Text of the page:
A week from now a group of hospital and faith people will gather on the Mount of Olives in East Jerusalem to begin an intense dialogue about the future of faith based healthcare organizations. This is a conversation that has been going on since the end of World War Two when church groups in Europe and the US had to figure out what to do with the mission hospitals they had accumulated during the time in which evangelism and colonial expansion were the same thing. The best guess is that we actually have more faith-linked hospitals today than 60 years ago and many of them have grown to extraordinary scale, complexity and technical sophistication. I’m thinking of the Christian Medical College in Vellore, but I work in a pretty obvious one in Memphis, too. In a world of extraordinary demands for compassion and justice, should faith groups keep such huge resources committed to hospitals? If we should keep them, in what way are they distinctive–faithful–enough to claim them as leaven in the social loaf?
For the next couple weeks I’ll be blogging regularly about this event for two reasons. First, it is pretty historic (THAT Mount of Olives!). And, more personally, I need your help because I am giving the closing keynote….on innovation. Giving a speech on innovation on a hill marinated in history is a curious task all by itself. There is so much past in the present that there would hardly seem to be any room for the future. However, there is no lack of novelty and change today at any scale in any town in any country. The whole world and all its certainties seems fluid and turbulent. Many of those changes happen to us, not because they are chosen by us. How do we choose our innovations, focus our creativity on relationships that matter most; that are most distinctively reflective of our faith?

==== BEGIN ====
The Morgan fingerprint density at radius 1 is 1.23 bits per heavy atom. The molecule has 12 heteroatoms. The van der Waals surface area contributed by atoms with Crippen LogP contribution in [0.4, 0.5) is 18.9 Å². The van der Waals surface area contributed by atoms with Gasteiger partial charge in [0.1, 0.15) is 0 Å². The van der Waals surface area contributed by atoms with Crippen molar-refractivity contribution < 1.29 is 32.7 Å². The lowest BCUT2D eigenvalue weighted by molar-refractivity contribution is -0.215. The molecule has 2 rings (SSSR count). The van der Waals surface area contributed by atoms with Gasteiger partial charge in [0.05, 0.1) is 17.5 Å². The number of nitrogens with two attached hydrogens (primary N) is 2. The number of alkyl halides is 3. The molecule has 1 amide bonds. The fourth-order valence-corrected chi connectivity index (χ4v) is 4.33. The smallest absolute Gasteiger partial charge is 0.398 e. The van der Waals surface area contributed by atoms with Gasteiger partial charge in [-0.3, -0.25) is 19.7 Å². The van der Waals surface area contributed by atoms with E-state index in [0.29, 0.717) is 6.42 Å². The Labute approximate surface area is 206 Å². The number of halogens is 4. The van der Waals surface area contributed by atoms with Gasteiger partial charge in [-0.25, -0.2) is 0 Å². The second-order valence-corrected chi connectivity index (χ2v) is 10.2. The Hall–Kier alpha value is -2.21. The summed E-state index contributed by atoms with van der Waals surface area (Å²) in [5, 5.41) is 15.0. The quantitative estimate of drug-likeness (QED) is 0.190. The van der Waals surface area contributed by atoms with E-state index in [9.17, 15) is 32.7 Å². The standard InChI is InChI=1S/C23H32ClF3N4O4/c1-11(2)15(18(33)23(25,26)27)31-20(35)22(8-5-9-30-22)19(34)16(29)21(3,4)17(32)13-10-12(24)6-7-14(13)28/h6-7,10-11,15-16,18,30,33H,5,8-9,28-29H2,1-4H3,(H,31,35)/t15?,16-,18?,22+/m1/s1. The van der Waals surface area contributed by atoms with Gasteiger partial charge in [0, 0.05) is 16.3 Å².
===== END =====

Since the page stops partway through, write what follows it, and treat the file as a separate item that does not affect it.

So I need some help from you thinking with me about how we choose the world–that’s what we do when participate in creative work. I’ll be posting fragments of the speech I’m thinking about and will hope you will help it become better, more useful, more innovative. In effect, you’ll be helping give it (and if you do, I’ll acknowledge you on the “credits” slide in what will inevitably be a powerpoint).
This reflects my first and most basic hunch, which is that innovation emerges from within relationships. The more unlikely, diverse and scattered the relationships, the more likely the innovation. This has certainly been my personal experience, notably with the religious health assets work and the wildly generative stew of Memphis. The social media that links us at this moment in which your eyes are playing over my words brings our minds within range of each other. We can create. Or not. We can tease novelty out of the present. Nathan Wolfe is a virologist who has risen to such fame as to have gotten on the Colbert Report this week (which is nothing compared to being my daughter’s fiancé, but still a big deal) says that we humans can learn from viruses about how they create novelty that allows them to adapt, change and thrive. Viruses are generous with their very essence; where two or more gather, there will soon be a new virus blended from the essence of the the others. They are social innovators.
So, too, are religious movements, especially those that consciously open themselves to the essence of others’ pain, suffering, hope and highest aspiration–such as institutions of health and healing that live in troubled parts of the the world like East Jerusalem and Memphis.
So, will you help us as we begin to move toward Jerusalem? I’d love a story about how you found a new way forward through an unlikely relationship with a colleague, friend or patient. How did this novelty turn into an innovation that changed your work in some way? (If you’ve got a picture to help the story, extra points!).
Thanks, in advance, for a bit of your essence.